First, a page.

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OVERCOMING THE CHALLENGES OF RUNNING A SMALL BUSINESS


As a small business owner myself, I fully understand the challenges of running a business and I also appreciate the importance of bringing in support from other experts to help me to ensure business viability and to enable growth.


As a Chartered Management Accountant and profit expert, I’m always keen to share some of the pitfalls that businesses can face and offer some ideas that would help.


Lack of Planning

Lack of planning is one of the main reasons that businesses fail. I’m a big believer in the saying that ‘failing to plan is planning to fail’. We all have personal reasons for running a business and one of the big reasons is to do what we enjoy and what we’re good at on our own terms.


Unfortunately, running a business involves lots of things that we don’t enjoy doing which can be overwhelming. All too often these things fall low on the priority list. I work with my clients on their evolving business plans that we review and adapt regularly. A plan should include everything from your target audience and marketing, through to pricing, sales forecasts and any barriers that you may face within the next 12 months. Nobody foresaw the global pandemic but businesses with detailed plans were able to adapt and evolve much quicker than those that didn’t as they had a deep understanding of every part of their business.


Not Enough Sales & Ineffective Marketing

According to research by Statista, 79% of UK SMEs stated that their toughest challenge was attracting new customers. I’m not a marketeer (but I know people who are),so I can’t claim to have the big ideas to generate new business but what I do do, which is equally important, is to look at where the business is spending money to generate sales, alongside corresponding return on investment. It’s often the case that businesses spend lots of money on elements of marketing that they think they should be doing, but when we do the maths they’re not actually generating any tangible return on investment. And in other cases, the business isn’t committing enough budget to the things that really are working.



Inconsistent Cashflow and Unforeseen Expenditure

Cash flow is the life blood of any business. You could have lots of clients spending lots of money but if the incomings and outgoings aren’t managed alongside each other, you could get into real trouble. I’m very passionate about working with businesses to manage their cashflow because it can often be the greatest stress for business owners but it can also be one of the easiest things to fix with time and commitment. From reviewing payment terms and pricing, through to rationalising the cost base and streamlining processes, I ensure that my clients have financially viable businesses that have the capacity to cope with financial curveballs.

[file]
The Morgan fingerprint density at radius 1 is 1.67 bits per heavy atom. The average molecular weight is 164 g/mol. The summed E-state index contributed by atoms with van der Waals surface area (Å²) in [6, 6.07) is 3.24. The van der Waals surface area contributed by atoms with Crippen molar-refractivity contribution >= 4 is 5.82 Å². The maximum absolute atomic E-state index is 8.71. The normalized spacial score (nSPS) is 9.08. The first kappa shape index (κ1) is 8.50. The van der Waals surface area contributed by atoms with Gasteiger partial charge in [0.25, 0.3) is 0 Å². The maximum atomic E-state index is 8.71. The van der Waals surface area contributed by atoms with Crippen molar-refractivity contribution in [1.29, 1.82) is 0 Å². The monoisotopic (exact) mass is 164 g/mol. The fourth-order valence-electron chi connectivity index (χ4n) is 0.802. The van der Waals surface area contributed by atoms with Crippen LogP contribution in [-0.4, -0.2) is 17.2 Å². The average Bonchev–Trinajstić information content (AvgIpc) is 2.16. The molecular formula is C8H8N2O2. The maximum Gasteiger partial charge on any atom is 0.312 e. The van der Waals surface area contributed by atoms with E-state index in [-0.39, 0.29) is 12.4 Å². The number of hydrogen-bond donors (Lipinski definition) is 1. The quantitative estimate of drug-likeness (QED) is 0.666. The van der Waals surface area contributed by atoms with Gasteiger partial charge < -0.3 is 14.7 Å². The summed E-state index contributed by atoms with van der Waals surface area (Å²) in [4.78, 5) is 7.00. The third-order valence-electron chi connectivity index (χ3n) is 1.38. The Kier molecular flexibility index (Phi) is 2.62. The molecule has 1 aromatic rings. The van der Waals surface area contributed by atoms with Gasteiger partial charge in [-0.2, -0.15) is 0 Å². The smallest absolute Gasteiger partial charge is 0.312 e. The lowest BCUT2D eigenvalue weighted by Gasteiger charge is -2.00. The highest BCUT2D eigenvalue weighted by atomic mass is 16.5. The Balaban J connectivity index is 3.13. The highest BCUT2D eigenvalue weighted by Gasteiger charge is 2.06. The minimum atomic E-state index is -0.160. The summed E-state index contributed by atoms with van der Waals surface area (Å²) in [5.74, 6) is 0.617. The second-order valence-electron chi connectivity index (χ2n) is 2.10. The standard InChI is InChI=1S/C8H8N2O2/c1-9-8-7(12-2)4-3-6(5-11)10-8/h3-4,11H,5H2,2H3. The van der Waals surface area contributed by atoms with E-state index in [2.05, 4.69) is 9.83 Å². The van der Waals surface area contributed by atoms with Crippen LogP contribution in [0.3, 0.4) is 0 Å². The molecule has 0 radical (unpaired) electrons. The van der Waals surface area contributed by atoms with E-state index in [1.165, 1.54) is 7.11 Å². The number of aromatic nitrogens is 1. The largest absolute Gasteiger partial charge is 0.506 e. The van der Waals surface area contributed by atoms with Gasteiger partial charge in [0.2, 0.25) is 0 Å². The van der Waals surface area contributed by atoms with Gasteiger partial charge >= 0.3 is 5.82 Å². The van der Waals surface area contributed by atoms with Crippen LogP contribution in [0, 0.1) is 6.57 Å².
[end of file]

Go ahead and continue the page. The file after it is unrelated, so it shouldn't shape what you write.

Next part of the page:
Insufficient Capital

Cash is essential for keeping your business afloat, but if you’re just living within your means every month, you’re unlikely to be able to invest in the things that will support you in your growth journey. Whether that’s machinery to increase productivity, people to increase productivity or marketing to increase sales. I work with my clients to release capital that already exists within the business, even if it’s well hidden. I also support them in sourcing external funding, whether that be in the form of a development grant or business loan. As well as completing the application processes, I also go through the due diligence processes that ensure that it’s the right move for the business.


Recruiting and Retaining Good Staff

Recruiting and retaining good staff is imperative as they are the public face of your business. Studies show that the cost of replacing an employee can be as much as 6-9 months salary. To find the right people and retain them, I work with my clients to set salary bands that are reflective of the industry and the calibre of people that they’re trying to find. Alongside this, I work with them to build incentives and targets, which are aligned to the business goals, to reward the commitment of their team and keep them motivated.


Low Profitability

Profit is your reward, as a business owner, for the risks you’ve taken in starting a business and for all the hard slog you put in. Low profitability comes from either high running costs or low sales or, most commonly, a combination of the two. The underlying reasons for high costs / low sales can, however, be tricky to spot. I get my magnifying glass out and go through every part of the business in detail to find the problem areas and support my clients to take the necessary steps to address them. I also hunt down gaps and opportunities for increasing profitability. One example is for businesses that have historically imported from Europe and other parts of the world. Initially the costs may have been more competitive, but with the changes in legislation and taxes etc. it may now be more cost effective and less stressful to source locally. The key is to identify problems quickly before they get out of hand.



Book a curiosity call with me to find out how we can work together to navigate these pitfalls and move your business closer to where you want to take it.


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